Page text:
5. Opposition to Universal Health Care.
For decades both political parties supported the concept of Universal Health Care; they only disagreed about how to achieve it. Republicans proposed to reach this goal by having the government subsidize the purchase of private health insurance, while Democrats preferred to have the government pay medical providers directly. For example, Republicans such as Paul Ryan have proposed that Medicare should evolve into a "voucher" system, under which each beneficiary would be given government funding to purchase health insurance. This is essentially what the Affordable Care Act does for low-income people under the age of 65, and it was championed by George H.W. Bush, Bob Dole, Orrin Hatch, Newt Gingrich, and many other Republicans.
Until now. In their opposition to President Barack Obama and the Affordable Care Act, the Republican Party has abandoned the goal of providing access to health care to all Americans. From the standpoint of relieving human suffering this is unfortunate; from a political standpoint, it is self-defeating. At this point in our history one might as well oppose the building of highways or the operation of public schools. Our society can afford universal health care; every other industrialized country has it; and it is certain that we will adopt it in one form or another. It is time for the Republican Party to get back on board.
6. Violent Overreaction to the War on Terror.
9/11 was a horrible shock to this country. The American homeland had not been attacked since December 7, 1941. It was both necessary and proper to respond to the threat by wiping out al Qaeda and its supporters the Taliban.
But Iraq had nothing to do with 9/11. Saddam Hussein, although a murderous dictator, was as much the enemy of al Qaeda as we were. And under Sunni rule Iraq was a counterpoise to the power of Shiite Iran. One is grateful that the Shiite majority in Iraq is no longer under Saddam's vicious rule, and one hopes that the Iraqi people will be able to forge a unified, peaceful, democratic nation. But it was an unnecessary and costly war, one that we shall be paying for for decades.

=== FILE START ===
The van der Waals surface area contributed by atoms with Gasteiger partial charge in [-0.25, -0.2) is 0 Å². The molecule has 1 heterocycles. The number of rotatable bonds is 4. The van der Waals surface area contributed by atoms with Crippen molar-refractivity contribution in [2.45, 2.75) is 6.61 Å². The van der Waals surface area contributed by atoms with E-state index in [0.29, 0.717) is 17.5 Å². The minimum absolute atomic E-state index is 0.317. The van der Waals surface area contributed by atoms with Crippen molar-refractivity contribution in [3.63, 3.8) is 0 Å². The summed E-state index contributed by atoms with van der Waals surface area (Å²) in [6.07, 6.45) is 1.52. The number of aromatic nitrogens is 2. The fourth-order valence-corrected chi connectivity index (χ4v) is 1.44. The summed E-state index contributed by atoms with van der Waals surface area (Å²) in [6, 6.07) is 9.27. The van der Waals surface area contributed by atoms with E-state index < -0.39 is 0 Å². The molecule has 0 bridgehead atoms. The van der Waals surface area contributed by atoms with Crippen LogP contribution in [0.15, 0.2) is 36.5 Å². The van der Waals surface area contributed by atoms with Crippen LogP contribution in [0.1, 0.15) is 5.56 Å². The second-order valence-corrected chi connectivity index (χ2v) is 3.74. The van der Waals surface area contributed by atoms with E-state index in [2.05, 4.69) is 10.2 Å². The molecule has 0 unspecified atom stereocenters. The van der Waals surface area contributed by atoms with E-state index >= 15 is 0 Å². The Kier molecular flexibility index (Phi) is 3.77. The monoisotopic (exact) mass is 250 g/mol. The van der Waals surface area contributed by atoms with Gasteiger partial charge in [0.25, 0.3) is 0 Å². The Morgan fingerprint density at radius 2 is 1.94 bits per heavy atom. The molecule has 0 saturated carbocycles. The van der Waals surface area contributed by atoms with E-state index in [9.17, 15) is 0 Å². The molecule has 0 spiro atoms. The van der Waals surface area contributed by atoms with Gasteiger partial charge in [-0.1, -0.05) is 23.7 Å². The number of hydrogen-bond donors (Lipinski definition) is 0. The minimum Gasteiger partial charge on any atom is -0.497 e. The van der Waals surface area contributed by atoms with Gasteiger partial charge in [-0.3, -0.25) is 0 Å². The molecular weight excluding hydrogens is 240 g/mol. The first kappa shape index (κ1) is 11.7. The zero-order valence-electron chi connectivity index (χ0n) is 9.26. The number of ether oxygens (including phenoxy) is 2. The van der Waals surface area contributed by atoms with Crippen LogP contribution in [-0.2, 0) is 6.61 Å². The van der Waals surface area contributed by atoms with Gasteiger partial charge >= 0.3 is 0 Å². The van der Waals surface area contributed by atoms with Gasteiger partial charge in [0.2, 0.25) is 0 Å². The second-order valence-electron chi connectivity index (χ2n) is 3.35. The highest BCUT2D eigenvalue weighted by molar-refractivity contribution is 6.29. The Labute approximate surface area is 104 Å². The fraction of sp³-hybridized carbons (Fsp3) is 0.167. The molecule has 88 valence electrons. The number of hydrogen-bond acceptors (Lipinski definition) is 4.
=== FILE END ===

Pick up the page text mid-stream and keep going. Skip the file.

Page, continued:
And torture is evil -- pure evil. After WWII we rightly executed Nazis and Japanese officers who carried out crimes of torture on American prisoners. In the Civil War under the direction of Abraham Lincoln the United States adopted the Lieber Code, and in the beginning of the 20th century under the leadership of the United States the world adopted the Geneva Convention. The actions of the CIA against the prisoners in the War on Terror devolved our civilization 500 years to the Star Chamber. If Arab prisoners can be tortured by our government, anybody can be tortured in the name of the greater good.
The American people want this country to live in peace with other nations and they do not want agents of the American government to commit war crimes in our name.
7. Devotion to Laissez Faire Economics.
There must always be a careful balancing between too much and too little government regulation. Too much regulation stifles innovation and strangles enterprises. Too little leads to the deaths of miners, the exploitation of workers, the defrauding of consumers, and the collapse of markets. The economic collapse of 2008 should serve as a warning to the Republican Party -- never again! Ideological opposition to all government regulation -- the worship of Ayn Rand -- is a self-destructive path.
8. Refusal to Tax the Super-Wealthy
In recent decades the dominant forms of wealth have changed. People still own homes, farms, and businesses -- physical objects and enterprises. But the principal form of wealth is now financial wealth, and this kind of wealth in concentrated in the hands of a smaller and smaller percentage of our society.
These people are not "job creators." They do not own businesses they are planning to expand. They own stocks, bonds, and a variety of other investment products. And they have manipulated the Republican Party so that its principal purpose seems to be to reduce the taxes on this small class of persons.
I will assume for the sake of argument that persons with great financial wealth play a useful role in society and that their accumulation of wealth is justified by their contributions to the common good. But the fact is that this group can easily afford to pay more -- a lot more -- for the privilege of living in this wonderful country. And they should.